This week marks the third anniversary of the illegal detention of Iran's most important political prisoners Mir Hossein Mousavi, Mehdi Karroubi and Ms. Zahra Rahnavard. As leaders of the Green Movement, Mousavi, Karroubi and Rahnavard have been under house arrest since they invited Iranians to participate in a mass demonstration, on February 14, 2011, in support of the Arab Spring and those in Egypt and Tunisia fighting for civil, political and democratic rights.
That day authorities stopped Mousavi, Karroubi and Radnavar from joining the peaceful demonstrators and have held them since. The next day, hardline members of Iran Parliament called for their deaths on the floor of Parliament. The Supreme Leader has called them traitors. State media and pro-government media have repeatedly used distorted religious rhetoric to demonize them.
These actions are particularly shocking because Mousavi is a former Prime Minister and Karroubi is a former Speaker of Parliament. Both were government-vetted candidates in the disputed 2009 presidential election. And, Radnavar, who is Mousavi's wife, is one of the most respected women's advocates in Iran and a former chancellor of Alzahra University.
In Iran, unfortunately, arresting individuals for expressing their views or participating in peaceful protests is common - but what many in Iran find most distributing is that authorities have held them without any legal justification. Without charges or a trial, in violation of Iran's own constitution, if these individuals can be stripped of their rights, anyone can.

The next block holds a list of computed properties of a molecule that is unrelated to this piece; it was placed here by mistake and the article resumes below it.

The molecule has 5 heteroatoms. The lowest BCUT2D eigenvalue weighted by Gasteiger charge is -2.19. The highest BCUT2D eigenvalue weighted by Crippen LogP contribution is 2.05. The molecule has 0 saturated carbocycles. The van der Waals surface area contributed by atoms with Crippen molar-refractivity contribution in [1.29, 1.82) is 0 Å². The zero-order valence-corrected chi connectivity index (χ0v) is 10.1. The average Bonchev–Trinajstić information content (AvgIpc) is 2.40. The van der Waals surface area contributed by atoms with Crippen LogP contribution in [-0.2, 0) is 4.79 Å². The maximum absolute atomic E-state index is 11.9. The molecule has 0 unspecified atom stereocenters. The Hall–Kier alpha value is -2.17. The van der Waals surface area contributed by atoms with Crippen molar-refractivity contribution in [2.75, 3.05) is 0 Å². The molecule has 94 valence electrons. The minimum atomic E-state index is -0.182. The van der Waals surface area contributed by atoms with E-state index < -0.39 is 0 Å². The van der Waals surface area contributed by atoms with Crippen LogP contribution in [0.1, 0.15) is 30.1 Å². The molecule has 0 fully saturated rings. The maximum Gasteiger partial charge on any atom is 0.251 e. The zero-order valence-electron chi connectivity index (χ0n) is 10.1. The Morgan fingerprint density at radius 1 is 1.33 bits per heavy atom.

Three years in, the detention of these individuals plays a central role in Iranian politics and stands as the symbolic litmus test for any human rights reform in the country. Support from the Green Movement was critical in electing Iran's moderate president Hassan Rouhani. During the campaign and since, Mr. Rouhani and his cabinet have repeatedly promised they would work to secure Mousavi, Karroubi and Radnavar's freedom. Yet seven months into the new presidency, nothing has changed. They are still under extra-judicial house arrest and worst of all Karroubi, who is 76-years-old, has become critically ill.
As a former Member of Parliament, Mr. Karroubi was my boss, a friend, and a mentor. I have seen firsthand who he is.
Karroubi has always been a kind, caring and social person. Human interaction is at the core of his personality. And for three years he has been cut off from socializing and interacting with others, even restricted from seeing his wife and children absent a handful of times. This is - and the Iranian government knows - a form of psychological torture for Karroubi.
Karroubi has often stood up for the rights of Iranians and in particular political prisoners. When I was a Member of Parliament, Karroubi frequently visited with the families of political prisoners to show his support. In at least two instances, Karroubi's support for prisoners sentenced to death led to their executions being stayed. As a young Member of Parliament, I was inspired by Karroubi's work. And I'm not alone - thousands of Iranians stand with him.